The Skin I Live In The first feature-length collaboration between Pedro Almodóvar and Antonio Banderas in over 20 years is alone cause for celebration. Though it’s an adaptation of a novel rather than an original screenplay, Almodóvar’s works are always strong contenders to become Spain’s foreign-language submission.

For Cannes updates and Oscar news throughout the year, follow me on Twitter: @davekarger.

'The King's Speech' to be re-released as PG-13 version on April 1

Get ready for a more family friendly version of this year’s best picture-winner, The King’s Speech. The Weinstein Company announced today that a new, PG-13 version of the film will open nationwide on April 1 on 1000 screens and will be the only version of the film left in theaters.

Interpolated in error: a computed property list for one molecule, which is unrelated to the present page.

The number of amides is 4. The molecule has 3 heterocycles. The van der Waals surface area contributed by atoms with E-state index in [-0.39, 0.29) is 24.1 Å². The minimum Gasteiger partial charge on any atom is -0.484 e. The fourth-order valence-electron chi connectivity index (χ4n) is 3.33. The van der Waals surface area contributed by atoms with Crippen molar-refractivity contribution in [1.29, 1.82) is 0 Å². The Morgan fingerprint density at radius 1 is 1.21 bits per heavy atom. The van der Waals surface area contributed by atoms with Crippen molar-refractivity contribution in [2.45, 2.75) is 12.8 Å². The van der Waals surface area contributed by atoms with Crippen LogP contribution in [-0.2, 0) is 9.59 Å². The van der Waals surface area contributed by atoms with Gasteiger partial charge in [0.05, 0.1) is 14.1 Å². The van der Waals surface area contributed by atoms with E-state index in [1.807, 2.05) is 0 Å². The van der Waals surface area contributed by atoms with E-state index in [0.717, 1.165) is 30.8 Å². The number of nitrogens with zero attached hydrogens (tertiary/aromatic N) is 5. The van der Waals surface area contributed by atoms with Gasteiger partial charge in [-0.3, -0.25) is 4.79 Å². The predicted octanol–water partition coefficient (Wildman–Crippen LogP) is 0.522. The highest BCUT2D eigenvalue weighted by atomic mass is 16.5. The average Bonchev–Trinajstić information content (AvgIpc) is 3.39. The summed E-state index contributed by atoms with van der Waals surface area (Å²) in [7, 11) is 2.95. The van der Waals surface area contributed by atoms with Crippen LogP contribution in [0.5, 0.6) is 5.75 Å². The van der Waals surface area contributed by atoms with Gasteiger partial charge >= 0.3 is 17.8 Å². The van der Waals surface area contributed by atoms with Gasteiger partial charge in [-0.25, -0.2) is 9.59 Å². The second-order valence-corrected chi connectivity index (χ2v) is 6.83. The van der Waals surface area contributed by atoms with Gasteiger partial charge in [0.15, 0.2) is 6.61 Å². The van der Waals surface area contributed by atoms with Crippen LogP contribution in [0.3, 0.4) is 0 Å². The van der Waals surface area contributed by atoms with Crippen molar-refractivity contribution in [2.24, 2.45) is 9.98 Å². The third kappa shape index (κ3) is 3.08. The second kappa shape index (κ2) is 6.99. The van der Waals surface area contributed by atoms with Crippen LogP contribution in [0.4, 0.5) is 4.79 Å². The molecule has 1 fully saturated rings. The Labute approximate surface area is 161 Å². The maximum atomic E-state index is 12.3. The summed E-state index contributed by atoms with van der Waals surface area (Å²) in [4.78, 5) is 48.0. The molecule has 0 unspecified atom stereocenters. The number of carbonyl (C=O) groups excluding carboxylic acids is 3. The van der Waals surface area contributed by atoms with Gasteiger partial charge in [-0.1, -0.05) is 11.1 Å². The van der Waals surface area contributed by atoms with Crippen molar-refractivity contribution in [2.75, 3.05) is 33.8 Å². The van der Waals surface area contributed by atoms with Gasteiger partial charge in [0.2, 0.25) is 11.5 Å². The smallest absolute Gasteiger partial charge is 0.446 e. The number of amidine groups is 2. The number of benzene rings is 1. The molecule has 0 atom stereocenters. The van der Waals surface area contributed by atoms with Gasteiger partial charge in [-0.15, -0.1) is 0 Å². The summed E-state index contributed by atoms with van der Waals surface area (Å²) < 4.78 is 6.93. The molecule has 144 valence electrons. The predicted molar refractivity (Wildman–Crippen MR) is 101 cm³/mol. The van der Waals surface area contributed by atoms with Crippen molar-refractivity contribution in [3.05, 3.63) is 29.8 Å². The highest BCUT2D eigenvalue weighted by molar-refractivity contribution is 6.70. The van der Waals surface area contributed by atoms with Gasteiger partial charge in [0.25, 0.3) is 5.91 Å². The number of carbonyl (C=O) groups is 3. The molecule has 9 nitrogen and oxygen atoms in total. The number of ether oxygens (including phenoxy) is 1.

“We are thankful to the MPAA for their wisdom and swift action in approving the release of  The King’s Speech PG-13 release,” states TWC’s president of theatrical distribution and home entertainment, Eric Lomis, in an official statement. “The action enables those to whom it speaks most directly — young people who are troubled by stuttering, bullying and similar trials — to see it.”

The PG-13 version of the film will contain significantly less f-words, which helped garner its original R rating.

Read more:
‘The King’s Speech’ to get a PG-13 re-release
Tom Hooper on PG-13 ‘King’s Speech’: ‘I wouldn’t support cutting the film in any way’ — EXCLUSIVE
‘The King’s Speech’ to clean up its language for a PG-13 rating? Bulls—.
‘The King’s Speech’ to get PG-13 re-release?
‘The King’s Speech’: Geoffrey Rush and Tom Hooper answer the critics

Oscars 2011: Director Troy Miller talks about making last night's opening spoof movie